Organisational adoption of the lead user method: A follow-up study on intentions versus actions

Pia Hannukainen*, Samuli Mäkinen, Sampsa Hyysalo

*Corresponding author for this work

Research output: Contribution to journalArticleScientificpeer-review

12 Citations (Scopus)


Users have been shown to be a source of new product ideas, and some users also develop their own solutions. This is not a marginal phenomenon and innovating users - so-called lead users - can be found in all fields. The lead user method (LUM) has several documented advantages, but it has gained far less ground as an everyday approach among companies than more traditional user research methods. In this article, we examine the reasons why LUM is not adopted in an organisation after a successful pilot project. We use rich, longitudinal data from two case companies and find that despite stated intentions and enthusiasm, LUM is not applied repeatedly. Staff turnover, the time and effort required to conduct LUM and the difficulties of adjusting LUM to a specific context were found as reasons why LUM use did not continue. Most importantly, LUM adoption requires the transfer of the evaluative and procedural knowledge of how to conduct it, which appears to be difficult and effortful to transfer to and within the organisation.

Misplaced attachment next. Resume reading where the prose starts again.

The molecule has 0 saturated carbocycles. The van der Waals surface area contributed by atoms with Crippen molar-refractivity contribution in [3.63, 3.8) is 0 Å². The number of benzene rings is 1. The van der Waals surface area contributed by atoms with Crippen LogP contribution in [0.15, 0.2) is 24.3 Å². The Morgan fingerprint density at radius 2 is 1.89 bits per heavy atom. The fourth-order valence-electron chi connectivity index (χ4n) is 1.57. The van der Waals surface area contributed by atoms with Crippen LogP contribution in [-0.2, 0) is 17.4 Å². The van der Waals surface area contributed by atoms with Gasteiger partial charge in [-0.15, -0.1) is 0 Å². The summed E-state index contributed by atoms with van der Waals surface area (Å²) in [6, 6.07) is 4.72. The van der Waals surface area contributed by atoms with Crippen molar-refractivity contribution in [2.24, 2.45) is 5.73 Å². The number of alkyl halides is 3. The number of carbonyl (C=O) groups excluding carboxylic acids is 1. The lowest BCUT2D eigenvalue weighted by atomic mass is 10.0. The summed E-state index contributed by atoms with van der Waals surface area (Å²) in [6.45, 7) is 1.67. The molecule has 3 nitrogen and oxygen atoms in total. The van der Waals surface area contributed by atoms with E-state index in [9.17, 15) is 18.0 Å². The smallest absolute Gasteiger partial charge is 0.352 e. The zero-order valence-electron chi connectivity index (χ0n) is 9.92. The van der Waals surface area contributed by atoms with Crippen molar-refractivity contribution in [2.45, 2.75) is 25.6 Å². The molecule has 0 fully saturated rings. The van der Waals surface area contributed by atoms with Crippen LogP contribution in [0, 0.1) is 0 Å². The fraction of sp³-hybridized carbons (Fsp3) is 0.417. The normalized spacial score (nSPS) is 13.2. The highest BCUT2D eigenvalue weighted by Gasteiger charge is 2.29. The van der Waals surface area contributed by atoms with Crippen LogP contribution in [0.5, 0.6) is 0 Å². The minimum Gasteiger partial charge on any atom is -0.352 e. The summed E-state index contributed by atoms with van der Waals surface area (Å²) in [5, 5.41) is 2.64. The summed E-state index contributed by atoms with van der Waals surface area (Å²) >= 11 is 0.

Original languageEnglish
Pages (from-to)508-536
Number of pages29
Issue number4
Publication statusPublished - 2017
MoE publication typeA1 Journal article-refereed


  • case study
  • comparative study
  • lead user method
  • lead users
  • LUM
  • method implementation
  • organisational adoption
  • user involvement


Dive into the research topics of 'Organisational adoption of the lead user method: A follow-up study on intentions versus actions'. Together they form a unique fingerprint.

Cite this